alpine 3.8
format weakness #14


Weakness Breakdown


A format string exploit occurs when the data of an input string is evaluated as a command by the program. This class of attacks is very similar to buffer overflows since an attacker could execute code, read the stack or cause new behaviors that compromise security. Learn more about format string attacks on OWASP attack index.

Warning code(s):

If format strings can be influenced by an attacker, they can be exploited, and note that sprintf variations do not always 0-terminate.

File Name:



The highlighted line of code below is the trigger point of this particular Alpine 3.8 format weakness.

   * the GNU General Public License as published by the Free Software
    Foundation; either version 2 of the License, or (at your option) any
    later version.

or both in parallel, as here.

The GNU MP Library is distributed in the hope that it will be useful, but
WITHOUT ANY WARRANTY; without even the implied warranty of MERCHANTABILITY
or FITNESS FOR A PARTICULAR PURPOSE.  See the GNU General Public License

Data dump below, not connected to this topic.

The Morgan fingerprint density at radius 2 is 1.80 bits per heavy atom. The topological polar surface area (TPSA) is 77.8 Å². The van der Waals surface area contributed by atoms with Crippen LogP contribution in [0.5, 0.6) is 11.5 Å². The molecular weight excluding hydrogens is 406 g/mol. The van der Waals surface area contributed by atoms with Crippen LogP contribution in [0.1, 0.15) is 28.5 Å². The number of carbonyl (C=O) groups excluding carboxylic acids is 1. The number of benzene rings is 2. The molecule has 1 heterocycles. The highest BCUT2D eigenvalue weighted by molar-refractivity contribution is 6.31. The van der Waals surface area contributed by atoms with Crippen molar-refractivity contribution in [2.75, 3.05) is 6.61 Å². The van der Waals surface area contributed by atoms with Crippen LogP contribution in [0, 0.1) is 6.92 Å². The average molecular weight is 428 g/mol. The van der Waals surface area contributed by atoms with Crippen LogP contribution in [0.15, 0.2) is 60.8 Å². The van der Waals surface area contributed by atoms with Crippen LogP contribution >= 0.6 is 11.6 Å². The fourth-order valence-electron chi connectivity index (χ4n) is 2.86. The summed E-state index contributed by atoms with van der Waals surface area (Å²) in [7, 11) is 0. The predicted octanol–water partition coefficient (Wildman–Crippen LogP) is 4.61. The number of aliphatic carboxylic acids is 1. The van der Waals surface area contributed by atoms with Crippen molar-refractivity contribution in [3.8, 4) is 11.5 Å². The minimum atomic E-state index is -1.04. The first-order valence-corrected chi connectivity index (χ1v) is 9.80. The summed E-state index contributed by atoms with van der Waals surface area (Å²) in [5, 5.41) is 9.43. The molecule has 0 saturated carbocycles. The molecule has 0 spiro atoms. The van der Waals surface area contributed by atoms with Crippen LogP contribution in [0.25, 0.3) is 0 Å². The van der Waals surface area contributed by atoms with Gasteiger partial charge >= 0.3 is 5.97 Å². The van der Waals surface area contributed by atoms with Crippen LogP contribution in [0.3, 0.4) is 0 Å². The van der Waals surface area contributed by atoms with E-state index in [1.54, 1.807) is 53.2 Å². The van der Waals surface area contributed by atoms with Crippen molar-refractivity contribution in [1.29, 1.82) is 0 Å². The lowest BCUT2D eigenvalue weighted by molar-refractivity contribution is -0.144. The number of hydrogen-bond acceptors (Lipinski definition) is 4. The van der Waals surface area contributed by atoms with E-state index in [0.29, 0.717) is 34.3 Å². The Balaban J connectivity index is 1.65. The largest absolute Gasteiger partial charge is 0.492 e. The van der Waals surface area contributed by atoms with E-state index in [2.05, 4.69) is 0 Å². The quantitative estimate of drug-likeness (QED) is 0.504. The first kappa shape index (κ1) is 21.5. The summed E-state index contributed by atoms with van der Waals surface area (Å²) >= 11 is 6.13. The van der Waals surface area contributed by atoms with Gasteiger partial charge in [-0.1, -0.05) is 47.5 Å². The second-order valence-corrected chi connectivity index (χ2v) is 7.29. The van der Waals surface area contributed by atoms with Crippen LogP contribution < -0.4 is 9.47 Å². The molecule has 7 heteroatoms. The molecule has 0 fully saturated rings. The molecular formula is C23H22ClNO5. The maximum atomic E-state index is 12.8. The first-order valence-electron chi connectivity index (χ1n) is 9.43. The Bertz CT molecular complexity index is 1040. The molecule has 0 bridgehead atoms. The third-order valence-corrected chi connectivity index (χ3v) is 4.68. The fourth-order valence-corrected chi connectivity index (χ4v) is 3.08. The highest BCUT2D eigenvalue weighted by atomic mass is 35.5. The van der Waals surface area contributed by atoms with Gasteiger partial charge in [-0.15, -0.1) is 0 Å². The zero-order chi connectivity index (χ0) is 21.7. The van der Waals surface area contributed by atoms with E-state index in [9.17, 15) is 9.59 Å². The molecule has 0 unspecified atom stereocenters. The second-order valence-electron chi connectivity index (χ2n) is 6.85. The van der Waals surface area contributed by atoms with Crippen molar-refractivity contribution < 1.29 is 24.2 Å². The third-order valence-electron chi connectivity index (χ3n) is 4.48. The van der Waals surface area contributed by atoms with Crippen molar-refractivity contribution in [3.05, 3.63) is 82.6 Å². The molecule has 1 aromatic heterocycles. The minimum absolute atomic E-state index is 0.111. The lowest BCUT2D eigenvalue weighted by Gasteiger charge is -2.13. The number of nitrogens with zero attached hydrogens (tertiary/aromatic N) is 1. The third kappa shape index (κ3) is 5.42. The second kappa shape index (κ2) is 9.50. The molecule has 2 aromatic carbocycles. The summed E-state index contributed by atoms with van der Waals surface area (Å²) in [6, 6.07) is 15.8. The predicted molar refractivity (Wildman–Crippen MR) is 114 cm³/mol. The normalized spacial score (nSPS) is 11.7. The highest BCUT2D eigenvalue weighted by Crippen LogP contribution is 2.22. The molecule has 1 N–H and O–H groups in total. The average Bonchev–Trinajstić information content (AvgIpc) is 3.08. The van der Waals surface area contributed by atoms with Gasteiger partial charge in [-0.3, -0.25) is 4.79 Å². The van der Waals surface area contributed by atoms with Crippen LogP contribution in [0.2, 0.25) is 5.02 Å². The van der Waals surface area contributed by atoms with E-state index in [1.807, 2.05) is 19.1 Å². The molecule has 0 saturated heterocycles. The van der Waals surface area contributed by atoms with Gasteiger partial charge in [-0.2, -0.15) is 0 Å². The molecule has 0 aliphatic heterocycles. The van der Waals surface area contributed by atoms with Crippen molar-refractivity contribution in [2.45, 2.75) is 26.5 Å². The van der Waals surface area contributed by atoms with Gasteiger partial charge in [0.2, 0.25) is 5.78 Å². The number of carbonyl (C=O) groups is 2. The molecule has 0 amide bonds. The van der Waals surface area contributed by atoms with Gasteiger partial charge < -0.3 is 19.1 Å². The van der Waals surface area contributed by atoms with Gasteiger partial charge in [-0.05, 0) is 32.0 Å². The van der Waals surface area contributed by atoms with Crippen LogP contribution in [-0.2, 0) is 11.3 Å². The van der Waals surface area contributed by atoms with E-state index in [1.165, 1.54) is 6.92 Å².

for more details.

You should have received copies of the GNU General Public License and the
GNU Lesser General Public License along with the GNU MP Library.  If not,
see  */

#include <stdarg.h>
#include <stdio.h>
#include <stdlib.h>
#include <string.h>

#include "gmp.h"
#include "gmp-impl.h"

#define vsnprintf  __gmp_replacement_vsnprintf

/* vasprintf isn't used since we prefer all GMP allocs to go through
   __gmp_allocate_func, and in particular we don't want the -1 return from
   vasprintf for out-of-memory, instead __gmp_allocate_func should handle
   that.  Using vsnprintf unfortunately means we might have to re-run it if
   our current space is insufficient.

   The initial guess for the needed space is an arbitrary 256 bytes.  If
   that (and any extra GMP_ASPRINTF_T_NEED might give) isn't enough then an
   ISO C99 standard vsnprintf will tell us what we really need.

   GLIBC 2.0.x vsnprintf returns either -1 or space-1 to indicate overflow,
   without giving any indication how much is really needed.  In this case
   keep trying with double the space each time.

   A return of space-1 is success on a C99 vsnprintf, but we're not
   bothering to identify which style vsnprintf we've got, so just take the
   pessimistic option and assume it's glibc 2.0.x.

   Notice the use of ret+2 for the new space in the C99 case.  This ensures
   the next vsnprintf return value will be space-2, which is unambiguously
   successful.  But actually GMP_ASPRINTF_T_NEED() will realloc to even
   bigger than that ret+2. 

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